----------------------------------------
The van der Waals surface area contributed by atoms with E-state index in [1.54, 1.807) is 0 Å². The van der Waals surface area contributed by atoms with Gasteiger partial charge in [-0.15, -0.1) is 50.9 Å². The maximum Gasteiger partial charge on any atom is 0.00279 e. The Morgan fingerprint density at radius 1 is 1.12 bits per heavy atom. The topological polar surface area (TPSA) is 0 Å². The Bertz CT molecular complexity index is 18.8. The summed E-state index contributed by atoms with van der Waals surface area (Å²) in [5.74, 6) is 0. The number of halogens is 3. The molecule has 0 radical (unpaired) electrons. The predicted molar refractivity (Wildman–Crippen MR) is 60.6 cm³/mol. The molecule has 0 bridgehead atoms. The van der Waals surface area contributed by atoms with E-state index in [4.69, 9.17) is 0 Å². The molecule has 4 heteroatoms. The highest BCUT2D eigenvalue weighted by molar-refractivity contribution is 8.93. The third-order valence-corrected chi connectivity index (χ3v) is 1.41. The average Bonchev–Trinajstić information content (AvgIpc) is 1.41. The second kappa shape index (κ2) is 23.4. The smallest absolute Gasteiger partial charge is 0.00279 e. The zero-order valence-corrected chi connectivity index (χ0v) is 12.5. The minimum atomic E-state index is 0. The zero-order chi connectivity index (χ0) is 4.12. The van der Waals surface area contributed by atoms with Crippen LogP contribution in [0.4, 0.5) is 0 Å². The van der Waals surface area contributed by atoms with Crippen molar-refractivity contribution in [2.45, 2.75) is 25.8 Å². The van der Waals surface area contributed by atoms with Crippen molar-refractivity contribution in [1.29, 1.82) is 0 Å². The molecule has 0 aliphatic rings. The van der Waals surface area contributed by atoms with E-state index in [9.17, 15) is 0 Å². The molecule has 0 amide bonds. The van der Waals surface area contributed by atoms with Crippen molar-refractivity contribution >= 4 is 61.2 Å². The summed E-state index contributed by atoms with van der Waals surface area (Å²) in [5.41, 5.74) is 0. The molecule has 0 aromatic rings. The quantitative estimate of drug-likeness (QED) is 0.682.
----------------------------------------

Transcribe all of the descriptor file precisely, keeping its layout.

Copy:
The van der Waals surface area contributed by atoms with E-state index in [1.54, 1.807) is 0 Å². The van der Waals surface area contributed by atoms with Gasteiger partial charge in [-0.15, -0.1) is 50.9 Å². The maximum Gasteiger partial charge on any atom is 0.00279 e. The Morgan fingerprint density at radius 1 is 1.12 bits per heavy atom. The topological polar surface area (TPSA) is 0 Å². The Bertz CT molecular complexity index is 18.8. The summed E-state index contributed by atoms with van der Waals surface area (Å²) in [5.74, 6) is 0. The number of halogens is 3. The molecule has 0 radical (unpaired) electrons. The predicted molar refractivity (Wildman–Crippen MR) is 60.6 cm³/mol. The molecule has 0 bridgehead atoms. The van der Waals surface area contributed by atoms with E-state index in [4.69, 9.17) is 0 Å². The molecule has 4 heteroatoms. The highest BCUT2D eigenvalue weighted by molar-refractivity contribution is 8.93. The third-order valence-corrected chi connectivity index (χ3v) is 1.41. The average Bonchev–Trinajstić information content (AvgIpc) is 1.41. The second kappa shape index (κ2) is 23.4. The smallest absolute Gasteiger partial charge is 0.00279 e. The zero-order valence-corrected chi connectivity index (χ0v) is 12.5. The minimum atomic E-state index is 0. The zero-order chi connectivity index (χ0) is 4.12. The van der Waals surface area contributed by atoms with Crippen LogP contribution in [0.4, 0.5) is 0 Å². The van der Waals surface area contributed by atoms with Crippen molar-refractivity contribution in [2.45, 2.75) is 25.8 Å². The van der Waals surface area contributed by atoms with Crippen molar-refractivity contribution in [1.29, 1.82) is 0 Å². The molecule has 0 aliphatic rings. The van der Waals surface area contributed by atoms with E-state index in [9.17, 15) is 0 Å². The molecule has 0 amide bonds. The van der Waals surface area contributed by atoms with Crippen molar-refractivity contribution >= 4 is 61.2 Å². The summed E-state index contributed by atoms with van der Waals surface area (Å²) in [5.41, 5.74) is 0. The molecule has 0 aromatic rings. The quantitative estimate of drug-likeness (QED) is 0.682.